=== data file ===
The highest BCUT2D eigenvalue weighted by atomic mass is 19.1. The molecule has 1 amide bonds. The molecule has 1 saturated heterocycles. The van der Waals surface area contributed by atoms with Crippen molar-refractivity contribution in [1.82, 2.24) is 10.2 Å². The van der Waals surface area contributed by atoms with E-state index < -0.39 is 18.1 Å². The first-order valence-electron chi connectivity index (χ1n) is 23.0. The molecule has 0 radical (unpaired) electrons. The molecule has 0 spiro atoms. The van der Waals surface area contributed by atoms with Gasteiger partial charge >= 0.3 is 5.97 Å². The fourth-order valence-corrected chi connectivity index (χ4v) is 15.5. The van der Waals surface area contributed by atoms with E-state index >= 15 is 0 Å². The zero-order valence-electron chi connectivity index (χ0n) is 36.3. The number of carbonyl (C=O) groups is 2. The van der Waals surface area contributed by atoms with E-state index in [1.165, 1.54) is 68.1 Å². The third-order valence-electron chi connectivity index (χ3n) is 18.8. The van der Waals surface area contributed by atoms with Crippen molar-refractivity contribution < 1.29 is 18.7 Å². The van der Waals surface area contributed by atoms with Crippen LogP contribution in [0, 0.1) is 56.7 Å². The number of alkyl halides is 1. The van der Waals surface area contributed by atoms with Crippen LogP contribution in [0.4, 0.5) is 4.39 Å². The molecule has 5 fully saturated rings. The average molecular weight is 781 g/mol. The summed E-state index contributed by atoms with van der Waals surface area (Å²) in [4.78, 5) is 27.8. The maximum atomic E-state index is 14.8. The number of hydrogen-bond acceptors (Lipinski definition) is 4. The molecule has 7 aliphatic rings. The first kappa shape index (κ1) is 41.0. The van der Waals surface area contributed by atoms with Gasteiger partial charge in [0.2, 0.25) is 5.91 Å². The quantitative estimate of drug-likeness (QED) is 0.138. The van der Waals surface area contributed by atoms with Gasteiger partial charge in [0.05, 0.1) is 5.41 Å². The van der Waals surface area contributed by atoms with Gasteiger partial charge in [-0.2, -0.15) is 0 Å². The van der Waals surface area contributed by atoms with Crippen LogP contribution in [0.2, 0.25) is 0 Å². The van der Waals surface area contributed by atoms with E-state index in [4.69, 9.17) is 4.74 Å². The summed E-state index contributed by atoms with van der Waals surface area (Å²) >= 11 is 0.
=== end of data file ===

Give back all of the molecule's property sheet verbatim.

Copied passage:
The highest BCUT2D eigenvalue weighted by atomic mass is 19.1. The molecule has 1 amide bonds. The molecule has 1 saturated heterocycles. The van der Waals surface area contributed by atoms with Crippen molar-refractivity contribution in [1.82, 2.24) is 10.2 Å². The van der Waals surface area contributed by atoms with E-state index < -0.39 is 18.1 Å². The first-order valence-electron chi connectivity index (χ1n) is 23.0. The molecule has 0 radical (unpaired) electrons. The molecule has 0 spiro atoms. The van der Waals surface area contributed by atoms with Gasteiger partial charge >= 0.3 is 5.97 Å². The fourth-order valence-corrected chi connectivity index (χ4v) is 15.5. The van der Waals surface area contributed by atoms with E-state index >= 15 is 0 Å². The zero-order valence-electron chi connectivity index (χ0n) is 36.3. The number of carbonyl (C=O) groups is 2. The van der Waals surface area contributed by atoms with E-state index in [1.165, 1.54) is 68.1 Å². The third-order valence-electron chi connectivity index (χ3n) is 18.8. The van der Waals surface area contributed by atoms with Crippen molar-refractivity contribution < 1.29 is 18.7 Å². The van der Waals surface area contributed by atoms with Crippen LogP contribution in [0, 0.1) is 56.7 Å². The number of alkyl halides is 1. The van der Waals surface area contributed by atoms with Crippen LogP contribution in [0.4, 0.5) is 4.39 Å². The molecule has 5 fully saturated rings. The average molecular weight is 781 g/mol. The summed E-state index contributed by atoms with van der Waals surface area (Å²) in [4.78, 5) is 27.8. The maximum atomic E-state index is 14.8. The number of hydrogen-bond acceptors (Lipinski definition) is 4. The molecule has 7 aliphatic rings. The first kappa shape index (κ1) is 41.0. The van der Waals surface area contributed by atoms with Gasteiger partial charge in [0.2, 0.25) is 5.91 Å². The quantitative estimate of drug-likeness (QED) is 0.138. The van der Waals surface area contributed by atoms with Gasteiger partial charge in [0.05, 0.1) is 5.41 Å². The van der Waals surface area contributed by atoms with Gasteiger partial charge in [-0.2, -0.15) is 0 Å². The van der Waals surface area contributed by atoms with Crippen LogP contribution in [0.2, 0.25) is 0 Å². The van der Waals surface area contributed by atoms with E-state index in [4.69, 9.17) is 4.74 Å². The summed E-state index contributed by atoms with van der Waals surface area (Å²) >= 11 is 0.